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Date: Thu, 16 Apr 2015 11:20:11 +0200
From: "Hannes Trunde" <hannes.trunde@...il.com>
To: <cve-assign@...re.org>
Cc: <oss-security@...ts.openwall.com>
Subject: AW: CVE request: SQL injection vulnerability in WordPress plugins Community Events 1.3.5, Tune Library 1.5.4, WP Symposium 15.1

> > 3) WP Symposium plugin SQL injection vulnerability 
> > Affected version: 15.1 (and likely all versions below) 
> > Fixed version: Not yet available, author is working on a fix 
> > Plugin URL: https://wordpress.org/plugins/wp-symposium/  (still disabled
by WordPress.org team)
>
> Is this different from
>
>   http://cve.mitre.org/cgi-bin/cvename.cgi?name=CVE-2014-8810
>
> ? We feel that we may not have definitive information about whether that
SQL injection was ever fixed. The
http://www.wpsymposium.com/2014/11/release-information-for-v14-11/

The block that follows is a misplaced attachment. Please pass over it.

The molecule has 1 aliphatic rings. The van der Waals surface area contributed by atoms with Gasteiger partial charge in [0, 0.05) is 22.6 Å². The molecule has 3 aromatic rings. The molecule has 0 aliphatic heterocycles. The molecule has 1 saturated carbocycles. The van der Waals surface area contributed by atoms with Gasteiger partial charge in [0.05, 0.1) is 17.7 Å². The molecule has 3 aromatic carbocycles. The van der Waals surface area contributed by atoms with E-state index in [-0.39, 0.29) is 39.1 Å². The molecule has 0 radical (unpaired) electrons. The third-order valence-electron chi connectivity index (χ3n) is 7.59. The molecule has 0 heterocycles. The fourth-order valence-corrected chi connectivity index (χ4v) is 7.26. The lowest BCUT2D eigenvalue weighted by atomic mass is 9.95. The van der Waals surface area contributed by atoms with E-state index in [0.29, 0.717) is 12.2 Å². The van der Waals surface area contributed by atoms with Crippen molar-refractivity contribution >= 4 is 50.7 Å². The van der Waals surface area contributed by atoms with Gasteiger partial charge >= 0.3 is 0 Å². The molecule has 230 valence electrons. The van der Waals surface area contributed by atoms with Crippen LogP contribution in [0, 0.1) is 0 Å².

> page no longer exists with its 2014 content, but had previously only
mentioned fixing XSS, not fixing SQL injection.

Hi,

it's definitely a different vulnerability, as CVE-2014-8810 regards a SQL
injection vulnerability in ajax/mail_functions.php whereas the problem I
discovered exists in a forum function. I received the following notification
from the plugin author:

> From: Simon (WPS) [mailto:simon@...ymposium.com] 
> Sent: Wednesday, 15. April 2015 09:54
> To: Hannes Trunde
> Subject: Re: AW: SQL Injection Vulnerability in WP Symposium
>
> Thanks Hannes, I've implemented the fix in the code and will be looking to
get it uploaded to the WordPress repo later today.
>
> Kind regards
> Simon

I will post the changelog link and details of the vulnerability as soon as
the plugin page is online again.

By the way - what would be the best way to publish the vulnerability
details? A reply to this thread or posting it to Exploit-DB, Packet Storm or
other mailing lists like Fulldisc or Bugtraq? Any best practices?

Thank you very much!

--
Hannes Trunde





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